No. Choosing the right company should be based more on the innovative culture of a company than on the tech versus user criteria. Ask the right questions of your potential employer’s approach towards innovation. Does the company actively sponsor a level playing field where anyone can have a great idea, or is it the more traditional ivory tower approach where the privileged few hold the influence.
Of course, if you are in negotiation with both tech and user companies, both with promising innovative cultures, then you might make your decisions on other factors. A tech company might be more attractive to a builder type, whereas a user-experience company might attract a more social type of person.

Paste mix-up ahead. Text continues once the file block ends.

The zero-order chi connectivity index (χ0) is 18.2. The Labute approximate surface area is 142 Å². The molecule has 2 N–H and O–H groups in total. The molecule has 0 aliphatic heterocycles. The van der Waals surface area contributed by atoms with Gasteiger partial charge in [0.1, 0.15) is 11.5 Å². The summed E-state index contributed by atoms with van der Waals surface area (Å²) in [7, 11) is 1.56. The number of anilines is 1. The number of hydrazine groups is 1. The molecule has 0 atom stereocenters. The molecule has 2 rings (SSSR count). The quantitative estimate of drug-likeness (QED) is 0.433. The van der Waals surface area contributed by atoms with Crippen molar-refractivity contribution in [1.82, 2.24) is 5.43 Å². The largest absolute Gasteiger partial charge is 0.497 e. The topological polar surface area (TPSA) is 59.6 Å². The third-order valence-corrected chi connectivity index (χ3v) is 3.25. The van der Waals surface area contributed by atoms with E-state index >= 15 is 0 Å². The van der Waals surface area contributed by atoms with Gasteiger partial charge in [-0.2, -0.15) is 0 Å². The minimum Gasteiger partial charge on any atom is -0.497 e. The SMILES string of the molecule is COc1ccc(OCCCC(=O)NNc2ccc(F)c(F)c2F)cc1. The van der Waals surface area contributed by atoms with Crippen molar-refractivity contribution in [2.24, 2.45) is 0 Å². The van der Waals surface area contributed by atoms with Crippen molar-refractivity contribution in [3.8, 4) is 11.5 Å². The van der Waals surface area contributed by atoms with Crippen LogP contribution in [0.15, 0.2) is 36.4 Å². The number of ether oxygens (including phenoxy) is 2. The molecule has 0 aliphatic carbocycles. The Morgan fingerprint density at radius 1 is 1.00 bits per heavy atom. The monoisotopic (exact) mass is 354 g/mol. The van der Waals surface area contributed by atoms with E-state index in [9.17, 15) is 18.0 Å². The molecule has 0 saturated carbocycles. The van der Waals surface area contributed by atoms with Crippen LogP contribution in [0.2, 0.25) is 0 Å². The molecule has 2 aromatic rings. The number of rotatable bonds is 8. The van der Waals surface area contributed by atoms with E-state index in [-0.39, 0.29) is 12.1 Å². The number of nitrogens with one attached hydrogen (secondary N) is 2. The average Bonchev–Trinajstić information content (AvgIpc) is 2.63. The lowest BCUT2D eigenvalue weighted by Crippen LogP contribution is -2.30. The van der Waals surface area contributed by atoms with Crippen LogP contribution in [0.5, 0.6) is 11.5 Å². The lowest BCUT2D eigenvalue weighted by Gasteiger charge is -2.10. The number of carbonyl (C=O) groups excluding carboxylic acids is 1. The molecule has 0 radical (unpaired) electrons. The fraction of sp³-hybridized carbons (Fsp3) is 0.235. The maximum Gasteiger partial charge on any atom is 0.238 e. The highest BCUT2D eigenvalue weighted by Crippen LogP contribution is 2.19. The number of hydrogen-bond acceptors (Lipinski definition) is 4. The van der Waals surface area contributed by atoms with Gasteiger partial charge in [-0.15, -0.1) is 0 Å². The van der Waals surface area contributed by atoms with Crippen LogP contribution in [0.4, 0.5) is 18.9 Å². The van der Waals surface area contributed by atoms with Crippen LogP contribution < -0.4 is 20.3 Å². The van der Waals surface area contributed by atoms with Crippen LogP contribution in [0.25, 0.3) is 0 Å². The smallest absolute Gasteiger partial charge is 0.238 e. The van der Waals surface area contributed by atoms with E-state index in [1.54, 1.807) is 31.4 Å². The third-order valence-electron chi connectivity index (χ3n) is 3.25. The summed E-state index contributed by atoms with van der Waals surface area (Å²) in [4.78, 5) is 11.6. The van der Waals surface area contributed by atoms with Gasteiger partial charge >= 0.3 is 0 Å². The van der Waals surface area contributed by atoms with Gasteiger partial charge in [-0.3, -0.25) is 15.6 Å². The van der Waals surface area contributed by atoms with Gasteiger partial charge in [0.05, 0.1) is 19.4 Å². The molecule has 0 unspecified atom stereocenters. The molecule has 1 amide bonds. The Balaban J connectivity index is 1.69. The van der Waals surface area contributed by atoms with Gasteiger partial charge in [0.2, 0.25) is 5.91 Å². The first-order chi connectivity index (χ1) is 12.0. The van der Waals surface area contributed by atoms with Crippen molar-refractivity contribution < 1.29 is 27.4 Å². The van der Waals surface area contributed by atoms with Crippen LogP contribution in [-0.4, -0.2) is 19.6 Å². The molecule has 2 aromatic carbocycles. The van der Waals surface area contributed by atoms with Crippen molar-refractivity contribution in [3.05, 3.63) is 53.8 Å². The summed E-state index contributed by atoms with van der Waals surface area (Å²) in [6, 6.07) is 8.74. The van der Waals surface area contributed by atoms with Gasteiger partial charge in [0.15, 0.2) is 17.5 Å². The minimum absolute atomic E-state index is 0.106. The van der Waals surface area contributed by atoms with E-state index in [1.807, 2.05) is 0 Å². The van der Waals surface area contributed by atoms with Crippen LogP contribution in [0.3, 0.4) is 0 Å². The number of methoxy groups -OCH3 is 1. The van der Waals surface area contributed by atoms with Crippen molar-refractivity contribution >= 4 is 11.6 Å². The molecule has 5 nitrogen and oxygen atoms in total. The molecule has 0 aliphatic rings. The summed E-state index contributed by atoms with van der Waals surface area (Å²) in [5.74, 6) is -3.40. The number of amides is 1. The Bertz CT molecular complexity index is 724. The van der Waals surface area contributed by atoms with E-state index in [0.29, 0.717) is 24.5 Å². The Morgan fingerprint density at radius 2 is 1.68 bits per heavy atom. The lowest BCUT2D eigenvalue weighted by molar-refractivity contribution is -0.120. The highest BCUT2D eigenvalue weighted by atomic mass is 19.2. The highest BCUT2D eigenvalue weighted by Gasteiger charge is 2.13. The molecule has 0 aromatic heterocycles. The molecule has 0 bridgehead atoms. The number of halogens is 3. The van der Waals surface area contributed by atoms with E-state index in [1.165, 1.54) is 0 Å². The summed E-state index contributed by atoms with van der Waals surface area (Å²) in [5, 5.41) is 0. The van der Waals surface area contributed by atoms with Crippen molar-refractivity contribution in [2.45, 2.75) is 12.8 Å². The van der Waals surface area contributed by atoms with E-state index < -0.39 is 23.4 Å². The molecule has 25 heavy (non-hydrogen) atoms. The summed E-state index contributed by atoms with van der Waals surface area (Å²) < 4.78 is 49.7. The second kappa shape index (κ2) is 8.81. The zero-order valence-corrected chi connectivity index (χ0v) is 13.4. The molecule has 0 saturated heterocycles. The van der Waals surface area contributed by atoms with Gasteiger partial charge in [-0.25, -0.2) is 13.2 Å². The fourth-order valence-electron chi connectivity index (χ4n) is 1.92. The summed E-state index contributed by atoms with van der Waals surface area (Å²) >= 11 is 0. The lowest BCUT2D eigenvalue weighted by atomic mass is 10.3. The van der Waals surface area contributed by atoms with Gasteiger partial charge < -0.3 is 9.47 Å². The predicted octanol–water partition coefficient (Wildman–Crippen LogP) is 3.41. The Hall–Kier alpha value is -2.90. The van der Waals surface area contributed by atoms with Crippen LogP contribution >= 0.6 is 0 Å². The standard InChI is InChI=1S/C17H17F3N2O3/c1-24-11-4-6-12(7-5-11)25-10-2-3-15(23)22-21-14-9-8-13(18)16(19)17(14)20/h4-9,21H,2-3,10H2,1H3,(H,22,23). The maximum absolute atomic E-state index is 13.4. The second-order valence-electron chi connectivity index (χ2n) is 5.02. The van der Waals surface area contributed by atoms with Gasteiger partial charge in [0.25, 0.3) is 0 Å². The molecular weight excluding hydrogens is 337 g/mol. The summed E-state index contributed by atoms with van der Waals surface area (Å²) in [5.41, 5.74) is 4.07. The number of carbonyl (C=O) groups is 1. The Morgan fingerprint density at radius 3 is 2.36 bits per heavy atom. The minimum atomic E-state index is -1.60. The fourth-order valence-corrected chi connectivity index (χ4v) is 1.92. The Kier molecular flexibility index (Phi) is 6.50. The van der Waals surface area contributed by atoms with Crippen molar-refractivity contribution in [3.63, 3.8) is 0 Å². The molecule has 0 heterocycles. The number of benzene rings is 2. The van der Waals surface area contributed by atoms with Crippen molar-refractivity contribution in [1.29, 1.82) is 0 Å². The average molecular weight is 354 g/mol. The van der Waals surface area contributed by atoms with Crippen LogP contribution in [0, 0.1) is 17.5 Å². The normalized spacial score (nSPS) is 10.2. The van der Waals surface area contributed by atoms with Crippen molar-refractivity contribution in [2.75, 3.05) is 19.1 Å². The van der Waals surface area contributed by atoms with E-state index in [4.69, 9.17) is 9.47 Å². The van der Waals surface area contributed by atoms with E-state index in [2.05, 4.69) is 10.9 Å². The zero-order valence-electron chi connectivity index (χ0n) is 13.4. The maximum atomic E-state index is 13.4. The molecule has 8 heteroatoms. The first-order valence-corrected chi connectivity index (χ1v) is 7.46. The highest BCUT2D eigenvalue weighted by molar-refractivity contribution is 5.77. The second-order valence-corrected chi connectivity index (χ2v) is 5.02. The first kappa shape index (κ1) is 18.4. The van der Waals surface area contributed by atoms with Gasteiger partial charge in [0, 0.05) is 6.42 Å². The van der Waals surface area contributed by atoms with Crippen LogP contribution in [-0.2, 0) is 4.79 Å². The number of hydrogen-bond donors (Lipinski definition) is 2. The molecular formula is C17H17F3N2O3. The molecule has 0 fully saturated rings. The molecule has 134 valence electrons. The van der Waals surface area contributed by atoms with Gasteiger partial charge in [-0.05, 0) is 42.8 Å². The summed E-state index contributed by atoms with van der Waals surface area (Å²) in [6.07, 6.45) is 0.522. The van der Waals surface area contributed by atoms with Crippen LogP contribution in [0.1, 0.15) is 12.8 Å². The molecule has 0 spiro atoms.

What is the ideal role for the technology organization to play in the broader organizational structure? What are the most important inter-departmental relationships that a technology organization should forge to be successful?
The ideal role for a technology organization is that of a delivery role. The organization must execute and deliver technologies to its customers. The key inter-departmental relationship that a technology organization should develop is with the service organization. This organization has the most valuable experience when it comes to the customer’s experience with the technology. Technology products ideally should be easy to install, easy to use, easy to upgrade, easy to fix and should work as advertised. The service team has the most visibility into the customer’s environment; leverage them to your team’s benefit.
What issues plague the technology industry? What has surprised you the most about working in the technology/new media industry?